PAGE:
139 µs ± 1.54 µs per loop (mean ± std. dev. of 7 runs, 10000 loops each)

    I am currently looking for a better way how I use the XGBoost model in the production. My concern is that reading a file might be slow if there are many requests from the client side.

    • Jason Brownlee June 23, 2018 at 6:20 am #

      I don’t think so, it really depends on your project/code.

  2. Ran Feldesh October 6, 2018 at 5:59 am #

    Maybe due to sklearn version, running the code as is results in an error, ‘cross_validation’ is not found. Deleting this (while keeping ‘train_test_split’) and revising the relevant import statement to ‘from sklearn.model_selection import train_test_split’, just like your other XGBoost tutorial, solves this.

    • Jason Brownlee October 6, 2018 at 11:40 am #

      You must use scikit-learn version 0.8 or higher.

  3. John November 4, 2018 at 1:56 am #

    Hi Great Post,

    It would be great if you can write a tutorial detailing how to convert a xgboost model to pmml. Some explanations on PMMLPipeline and how to properly use it to generate pmml using sklearn2pmml would be really helpful

  4. Sophia Yue November 16, 2019 at 7:15 am #

    Hi, Jason. I enjoy reading your posts. Per my understanding , there is no cross_validation object in sklearn. You might remove it from cross_validation.train_test_split(X, Y, test_size=test_size, random_state=seed).

    XGBClassifier is a black box to me. After model been build I can see the feature important and the accuracy. What else do I need to know?

    What information had been saved via pickle.dumop? Is it possible to see the content of pima.pickle.dat in a meaningful way?

    Thanks,
    Sophia

  5. Xin January 14, 2020 at 2:41 am #

    Hey Jason, I got an error when I tried to dump trained model by XGBost algorithm:

    AttributeError: function ‘XGBoosterSerializeToBuffer’ not found

    neither pickle nor joblib dump works unfrotunately, but dump and load works for regression algorithm for example.
    Do you have any suggestions ?

    • Jason Brownlee January 14, 2020 at 7:24 am #

      Ouch. I have not seen that before sorry.

      Perhaps try posting code/error to stackoverflow?

      • Xin January 15, 2020 at 4:07 am #

        Hey, I solved the issue by moving the xgboost related files to the right path so that it can call the right library. But it still does not always work out when the virtual environment changes.

  6. San February 4, 2020 at 7:32 pm #

    Hi,
    I have a dataset and in particular I’m dealing with a multi-class classification problem. The target variable consists of 22 unique classes. Can I know if it’s necessary to encode the target variable with one hot encoding or is it just fine to leave it with label encoding?

    Because if I encode the target variable with one hot encoding, it will result in many new columns.

  7. San February 14, 2020 at 6:17 pm #

    Hi

    I want to break this original multi-class classification problem into a set of multi-class sub problems. Is it okay to decide the class hierarchies manually, if I know how to categorize the classes in the original dataset to smaller sub problems, in advance?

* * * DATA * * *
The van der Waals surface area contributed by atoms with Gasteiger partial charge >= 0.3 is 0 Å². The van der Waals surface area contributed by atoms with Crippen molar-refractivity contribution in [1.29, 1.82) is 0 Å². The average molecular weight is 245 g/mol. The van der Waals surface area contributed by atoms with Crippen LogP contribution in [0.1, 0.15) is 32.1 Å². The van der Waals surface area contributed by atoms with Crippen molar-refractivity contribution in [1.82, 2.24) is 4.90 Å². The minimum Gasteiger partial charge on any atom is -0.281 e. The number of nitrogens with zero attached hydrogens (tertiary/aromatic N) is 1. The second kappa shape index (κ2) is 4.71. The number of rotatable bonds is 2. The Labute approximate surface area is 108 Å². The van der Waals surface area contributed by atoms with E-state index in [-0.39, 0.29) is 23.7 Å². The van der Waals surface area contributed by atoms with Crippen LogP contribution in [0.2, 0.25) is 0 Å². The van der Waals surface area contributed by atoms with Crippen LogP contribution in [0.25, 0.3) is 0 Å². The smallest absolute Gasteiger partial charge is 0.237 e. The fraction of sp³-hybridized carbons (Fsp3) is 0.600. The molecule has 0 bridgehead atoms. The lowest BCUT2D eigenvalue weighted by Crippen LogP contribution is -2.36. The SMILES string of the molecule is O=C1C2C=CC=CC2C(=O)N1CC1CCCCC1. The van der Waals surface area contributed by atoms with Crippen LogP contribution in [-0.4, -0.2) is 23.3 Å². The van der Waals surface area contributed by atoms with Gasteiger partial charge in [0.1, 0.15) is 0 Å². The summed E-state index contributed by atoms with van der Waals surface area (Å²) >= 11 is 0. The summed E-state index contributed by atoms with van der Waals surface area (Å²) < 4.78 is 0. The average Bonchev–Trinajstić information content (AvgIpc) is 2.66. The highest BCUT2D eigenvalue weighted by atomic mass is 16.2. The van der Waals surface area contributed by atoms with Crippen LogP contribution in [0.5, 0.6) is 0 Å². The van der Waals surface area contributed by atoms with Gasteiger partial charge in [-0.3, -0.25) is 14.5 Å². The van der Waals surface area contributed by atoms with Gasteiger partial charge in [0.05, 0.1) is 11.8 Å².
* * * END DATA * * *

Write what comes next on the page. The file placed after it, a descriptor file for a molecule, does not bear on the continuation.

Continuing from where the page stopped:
Because, I found some research papers proposing ways to deduce the class hierarchies automatically for multi-class classification problems by various methods such as similarity matrix.

  8. Matan March 12, 2020 at 2:53 am #

    Does anyone know if this method has been deprecated? cross_validation.train_test_split

    I’m using sklearn version 0.22.1

    The method appears in documentation for version 0.16.1 but I can’t find any information on whether or not its been deprecated.

  9. Isaac Tepatl June 26, 2020 at 2:42 am #

    Hi Jason,

    This tutorial is very helpful, your tutorials awesome… I just have a quick question, I would like to know if we can print the Logistic Regression Coefficients from a XGBoost Model. I am training a model that eventually I will deploy into a SQL Server but I need the actual coefficient estimates.

    Thank you so much…

  10. Kartik Shenoy July 4, 2020 at 2:49 am #

    Hi Jason,

    I trained an XGB model on Kaggle notebook, dumped the model using pickle, the way you mentioned it.

    But when I try loading this pickle model from my laptop, I get the error:

    AttributeError: Can’t get attribute ‘XGBoostLabelEncoder’ on

    The code I used for loading the model:

    import pickle
    from xgboost import XGBClassifier
    import xgboost

    model = pickle.load(open(‘./filename.pkl’,’rb’))

    I can’t seem to understand what did I miss.

    • Jason Brownlee July 4, 2020 at 6:04 am #

      Sorry to hear that.

      Perhaps confirm that you are using an identical version of the library on your workstation as you did on Kaggle?

  11. William Smith September 13, 2020 at 11:48 am #

    Hi Jason
    The documentation now says that pickle and joblib should be avoided, because models won’t be loadable if you upgrade xgboost and they’ve changed the binary format.

    Instead they say use save_model and load_model.

    Could you update your examples and yuor book (which I bought)?

    See https://xgboost.readthedocs.io/en/latest/tutorials/saving_model.html

    • Jason Brownlee September 14, 2020 at 6:44 am #

      Thanks William, I’ll update the examples ASAP.

Leave a Reply